This is book No. 7 in Paul French’s Ultimate China Bookshelf.
“An engrossing first novel set in China during the 1990s that begins as a simple police procedural and then just keeps on getting more complex.”
“Qiu Xiaolong knows that words can save your soul, and in his pungent, poignant first mystery he proves it on every page.”
“What’s so brilliant about this novel — apart from its hard-boiled, intricate plot and subtle characterizations — is its vivid picture of China in the 1990s on the verge of a historic shift into capitalism.”
“Qiu Xiaolong is one of the brightest stars in the firmament of modern literary crime fiction. His Inspector Chen mysteries dazzle as they entertain, combining crime with Chinese philosophy, poetry and food, Triad gangsters and corrupt officials.”
About the author:
Qiú Xiǎolóng 裘小龙 was born in Shanghai. The Cultural Revolution began during his last year of elementary school, essentially ending his formal education. He began studying English by himself in a local park. In 1977, after schools reopened, he enrolled at East China Normal University in Shanghai, and then the Chinese Academy of Social Science (CASS) in Beijing. After graduation, he worked at CASS as an associate research professor. He began to publish poems, translations (including of his particular favorite foreign poet, T.S. Eliot), and literary criticism.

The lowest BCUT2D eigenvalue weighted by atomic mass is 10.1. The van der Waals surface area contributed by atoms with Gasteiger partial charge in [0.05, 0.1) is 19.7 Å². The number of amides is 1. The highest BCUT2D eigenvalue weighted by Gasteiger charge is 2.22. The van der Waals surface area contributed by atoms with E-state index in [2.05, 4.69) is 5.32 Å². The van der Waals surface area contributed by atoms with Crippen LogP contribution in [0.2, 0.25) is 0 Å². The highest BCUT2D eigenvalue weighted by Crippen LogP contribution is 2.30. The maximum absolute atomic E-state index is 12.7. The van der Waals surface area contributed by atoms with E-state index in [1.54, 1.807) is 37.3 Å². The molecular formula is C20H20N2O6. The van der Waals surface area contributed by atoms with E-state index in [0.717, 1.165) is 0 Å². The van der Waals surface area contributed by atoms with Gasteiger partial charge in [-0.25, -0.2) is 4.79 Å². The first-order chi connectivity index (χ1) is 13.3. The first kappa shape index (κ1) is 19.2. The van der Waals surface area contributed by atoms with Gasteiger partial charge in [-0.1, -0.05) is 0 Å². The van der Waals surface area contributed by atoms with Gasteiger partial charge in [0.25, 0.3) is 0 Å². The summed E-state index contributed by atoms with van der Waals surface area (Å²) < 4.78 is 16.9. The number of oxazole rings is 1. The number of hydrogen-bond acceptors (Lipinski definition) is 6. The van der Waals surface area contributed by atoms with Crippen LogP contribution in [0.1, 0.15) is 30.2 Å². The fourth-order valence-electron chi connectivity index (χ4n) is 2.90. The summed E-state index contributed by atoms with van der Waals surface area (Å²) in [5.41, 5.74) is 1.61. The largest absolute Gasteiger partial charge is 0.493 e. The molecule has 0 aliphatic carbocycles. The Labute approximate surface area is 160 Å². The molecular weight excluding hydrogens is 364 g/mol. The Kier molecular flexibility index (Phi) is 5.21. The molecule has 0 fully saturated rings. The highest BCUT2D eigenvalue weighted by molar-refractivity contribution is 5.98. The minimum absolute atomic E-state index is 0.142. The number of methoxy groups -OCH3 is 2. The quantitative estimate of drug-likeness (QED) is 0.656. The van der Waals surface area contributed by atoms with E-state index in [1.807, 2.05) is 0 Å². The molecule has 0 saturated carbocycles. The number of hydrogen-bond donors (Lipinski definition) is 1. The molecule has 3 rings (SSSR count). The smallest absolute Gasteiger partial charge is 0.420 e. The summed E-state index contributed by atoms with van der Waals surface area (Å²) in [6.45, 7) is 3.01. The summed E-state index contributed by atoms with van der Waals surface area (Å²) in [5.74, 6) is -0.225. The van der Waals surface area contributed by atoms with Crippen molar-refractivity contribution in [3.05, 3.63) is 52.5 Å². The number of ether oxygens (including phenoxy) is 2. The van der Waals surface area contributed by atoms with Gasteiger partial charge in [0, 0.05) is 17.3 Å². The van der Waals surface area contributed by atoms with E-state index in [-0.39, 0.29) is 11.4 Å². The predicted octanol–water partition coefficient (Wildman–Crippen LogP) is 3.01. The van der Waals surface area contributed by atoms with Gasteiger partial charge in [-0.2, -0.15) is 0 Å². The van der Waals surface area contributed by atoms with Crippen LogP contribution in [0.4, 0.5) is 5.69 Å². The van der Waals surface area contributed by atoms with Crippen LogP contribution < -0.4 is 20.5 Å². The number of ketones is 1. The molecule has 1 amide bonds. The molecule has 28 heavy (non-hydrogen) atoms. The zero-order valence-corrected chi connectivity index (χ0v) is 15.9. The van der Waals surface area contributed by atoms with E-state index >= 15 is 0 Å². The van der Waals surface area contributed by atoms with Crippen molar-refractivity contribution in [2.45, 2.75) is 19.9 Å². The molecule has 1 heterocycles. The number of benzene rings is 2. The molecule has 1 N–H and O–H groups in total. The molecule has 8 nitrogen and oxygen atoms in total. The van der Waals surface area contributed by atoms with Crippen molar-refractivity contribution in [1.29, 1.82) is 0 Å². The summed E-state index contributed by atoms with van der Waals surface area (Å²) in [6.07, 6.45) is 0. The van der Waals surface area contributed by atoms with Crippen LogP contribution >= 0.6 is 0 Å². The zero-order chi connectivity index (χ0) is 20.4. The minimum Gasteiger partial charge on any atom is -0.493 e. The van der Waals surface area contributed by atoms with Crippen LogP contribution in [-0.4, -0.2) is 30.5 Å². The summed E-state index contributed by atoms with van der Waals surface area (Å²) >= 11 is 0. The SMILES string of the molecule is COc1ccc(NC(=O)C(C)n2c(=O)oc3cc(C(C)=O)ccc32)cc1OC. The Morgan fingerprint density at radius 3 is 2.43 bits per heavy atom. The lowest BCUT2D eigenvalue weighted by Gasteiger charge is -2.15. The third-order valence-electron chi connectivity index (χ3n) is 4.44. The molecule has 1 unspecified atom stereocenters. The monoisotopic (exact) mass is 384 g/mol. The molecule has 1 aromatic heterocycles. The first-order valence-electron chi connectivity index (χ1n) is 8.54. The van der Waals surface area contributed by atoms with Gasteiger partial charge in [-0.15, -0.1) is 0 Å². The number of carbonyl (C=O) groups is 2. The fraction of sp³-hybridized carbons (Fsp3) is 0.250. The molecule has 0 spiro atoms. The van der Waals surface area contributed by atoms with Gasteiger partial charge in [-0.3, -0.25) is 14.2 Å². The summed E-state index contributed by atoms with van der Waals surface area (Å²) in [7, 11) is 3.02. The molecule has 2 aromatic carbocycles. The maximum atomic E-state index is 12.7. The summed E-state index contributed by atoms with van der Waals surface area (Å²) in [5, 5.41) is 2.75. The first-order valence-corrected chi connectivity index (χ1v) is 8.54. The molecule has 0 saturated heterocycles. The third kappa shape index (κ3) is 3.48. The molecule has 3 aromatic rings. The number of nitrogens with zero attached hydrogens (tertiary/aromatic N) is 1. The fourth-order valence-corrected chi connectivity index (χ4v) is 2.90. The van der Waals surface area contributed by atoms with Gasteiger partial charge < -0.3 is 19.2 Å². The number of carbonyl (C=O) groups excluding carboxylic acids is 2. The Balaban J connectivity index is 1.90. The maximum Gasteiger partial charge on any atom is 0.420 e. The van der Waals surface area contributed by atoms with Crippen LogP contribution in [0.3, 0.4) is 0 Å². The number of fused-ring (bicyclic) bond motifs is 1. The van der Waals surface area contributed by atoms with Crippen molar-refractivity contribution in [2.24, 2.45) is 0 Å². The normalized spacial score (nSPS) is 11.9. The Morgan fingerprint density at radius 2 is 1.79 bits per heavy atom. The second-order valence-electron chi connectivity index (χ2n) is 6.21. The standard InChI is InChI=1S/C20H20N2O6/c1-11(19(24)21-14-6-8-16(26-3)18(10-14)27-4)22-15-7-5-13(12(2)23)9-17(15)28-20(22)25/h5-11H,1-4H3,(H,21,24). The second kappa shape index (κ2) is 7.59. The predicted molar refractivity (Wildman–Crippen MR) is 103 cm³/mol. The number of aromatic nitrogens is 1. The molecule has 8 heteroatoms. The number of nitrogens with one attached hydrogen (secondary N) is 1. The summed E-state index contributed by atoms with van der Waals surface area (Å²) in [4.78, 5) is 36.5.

In 1988, Qiu went to the United States on a Ford Foundation fellowship at Washington University in St. Louis, where he pursued his Eliot studies, obtaining a Ph.D. in comparative literature. In 1988 he decided to stay in the U.S., becoming a professor of literature and translation at WashU.
Following the success of Death of a Red Heroine, Qiu took the protagonist, Inspector Chen, and started a series of books, of which there are now a dozen. Recent novels include the inspector’s origin story, Becoming Inspector Chen (2020), which reflects back on his amateur investigations as a child during the Cultural Revolution and his very first case on the Shanghai Police Force. Later books have also dealt with more contemporary issues — for instance, a potential serial killer on the loose and environmental activists in Hold Your Breath (2021). Most recently, he has started to revive the Judge Dee franchise of mysteries, originally written by the Sinologist Robert Van Gulick, with The Shadow of the Empire (2022).
The book in 150 words:
The first book in the long-running, and still continuing, series featuring Inspector Cao Chen of the Shanghai Police Bureau’s Special Case Squad. It is the 1990s and Chen is in his early 30s and an amateur poet. Not your typical Shanghai copper. He is given charge of a high-profile murder case that rocks the city. Guan Hongying, the victim, was a National Model Worker, a Party member, a poster girl for devotion to the socialist ideal. But was she really a poster girl for anything wholesome? Inspector Chen soon finds out that his suspect list is comprised of people who just might be above the law. Chen discovers that his prime suspect, Wu Xiaoming, is the son of Wu Bing, a high-ranking Party cadre. Illicit affairs, political careers, and the go-go Shanghai world of the 1990s are captured to perfection in this opening novel in what became a best-selling series.
Your free takeaways:
Entrepreneurs, Chen observed, were springing up like bamboo shoots after a spring rain.
If you work hard enough at something, it begins to make itself part of you, even though you do not really like it and know that part isn’t real.